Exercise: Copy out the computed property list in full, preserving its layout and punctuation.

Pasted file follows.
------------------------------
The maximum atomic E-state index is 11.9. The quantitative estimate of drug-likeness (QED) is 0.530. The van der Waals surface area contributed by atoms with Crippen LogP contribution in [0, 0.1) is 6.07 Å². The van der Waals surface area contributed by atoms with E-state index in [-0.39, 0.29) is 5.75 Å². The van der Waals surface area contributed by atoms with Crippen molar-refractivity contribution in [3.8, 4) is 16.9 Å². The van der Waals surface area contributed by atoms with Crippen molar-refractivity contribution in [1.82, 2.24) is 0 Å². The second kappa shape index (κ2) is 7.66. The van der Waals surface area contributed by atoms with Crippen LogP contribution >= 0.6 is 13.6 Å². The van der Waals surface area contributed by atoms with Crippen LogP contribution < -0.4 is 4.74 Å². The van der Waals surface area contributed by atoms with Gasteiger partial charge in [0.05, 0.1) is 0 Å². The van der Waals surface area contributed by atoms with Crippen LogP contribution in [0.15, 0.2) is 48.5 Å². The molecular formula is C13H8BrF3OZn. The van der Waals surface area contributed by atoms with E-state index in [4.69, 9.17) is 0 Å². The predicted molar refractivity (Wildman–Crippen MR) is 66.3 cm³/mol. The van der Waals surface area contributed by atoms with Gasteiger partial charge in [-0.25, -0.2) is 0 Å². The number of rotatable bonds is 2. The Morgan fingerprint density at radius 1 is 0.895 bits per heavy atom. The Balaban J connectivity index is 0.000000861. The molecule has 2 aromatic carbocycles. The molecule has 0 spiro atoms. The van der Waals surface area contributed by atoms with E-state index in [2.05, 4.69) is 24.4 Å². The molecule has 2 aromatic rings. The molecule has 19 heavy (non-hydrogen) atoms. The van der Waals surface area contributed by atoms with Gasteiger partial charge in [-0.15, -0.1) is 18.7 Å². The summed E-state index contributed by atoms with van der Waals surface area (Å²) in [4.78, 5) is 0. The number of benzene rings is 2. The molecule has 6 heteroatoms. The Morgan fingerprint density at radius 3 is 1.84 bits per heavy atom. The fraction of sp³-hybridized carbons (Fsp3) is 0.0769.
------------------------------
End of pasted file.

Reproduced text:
The maximum atomic E-state index is 11.9. The quantitative estimate of drug-likeness (QED) is 0.530. The van der Waals surface area contributed by atoms with Crippen LogP contribution in [0, 0.1) is 6.07 Å². The van der Waals surface area contributed by atoms with E-state index in [-0.39, 0.29) is 5.75 Å². The van der Waals surface area contributed by atoms with Crippen molar-refractivity contribution in [3.8, 4) is 16.9 Å². The van der Waals surface area contributed by atoms with Crippen molar-refractivity contribution in [1.82, 2.24) is 0 Å². The second kappa shape index (κ2) is 7.66. The van der Waals surface area contributed by atoms with Crippen LogP contribution >= 0.6 is 13.6 Å². The van der Waals surface area contributed by atoms with Crippen LogP contribution < -0.4 is 4.74 Å². The van der Waals surface area contributed by atoms with Gasteiger partial charge in [0.05, 0.1) is 0 Å². The van der Waals surface area contributed by atoms with Crippen LogP contribution in [0.15, 0.2) is 48.5 Å². The molecular formula is C13H8BrF3OZn. The van der Waals surface area contributed by atoms with E-state index in [4.69, 9.17) is 0 Å². The predicted molar refractivity (Wildman–Crippen MR) is 66.3 cm³/mol. The van der Waals surface area contributed by atoms with Gasteiger partial charge in [-0.25, -0.2) is 0 Å². The number of rotatable bonds is 2. The Morgan fingerprint density at radius 1 is 0.895 bits per heavy atom. The Balaban J connectivity index is 0.000000861. The molecule has 2 aromatic carbocycles. The molecule has 0 spiro atoms. The van der Waals surface area contributed by atoms with E-state index in [2.05, 4.69) is 24.4 Å². The molecule has 2 aromatic rings. The molecule has 19 heavy (non-hydrogen) atoms. The van der Waals surface area contributed by atoms with Gasteiger partial charge in [-0.15, -0.1) is 18.7 Å². The summed E-state index contributed by atoms with van der Waals surface area (Å²) in [4.78, 5) is 0. The number of benzene rings is 2. The molecule has 6 heteroatoms. The Morgan fingerprint density at radius 3 is 1.84 bits per heavy atom. The fraction of sp³-hybridized carbons (Fsp3) is 0.0769.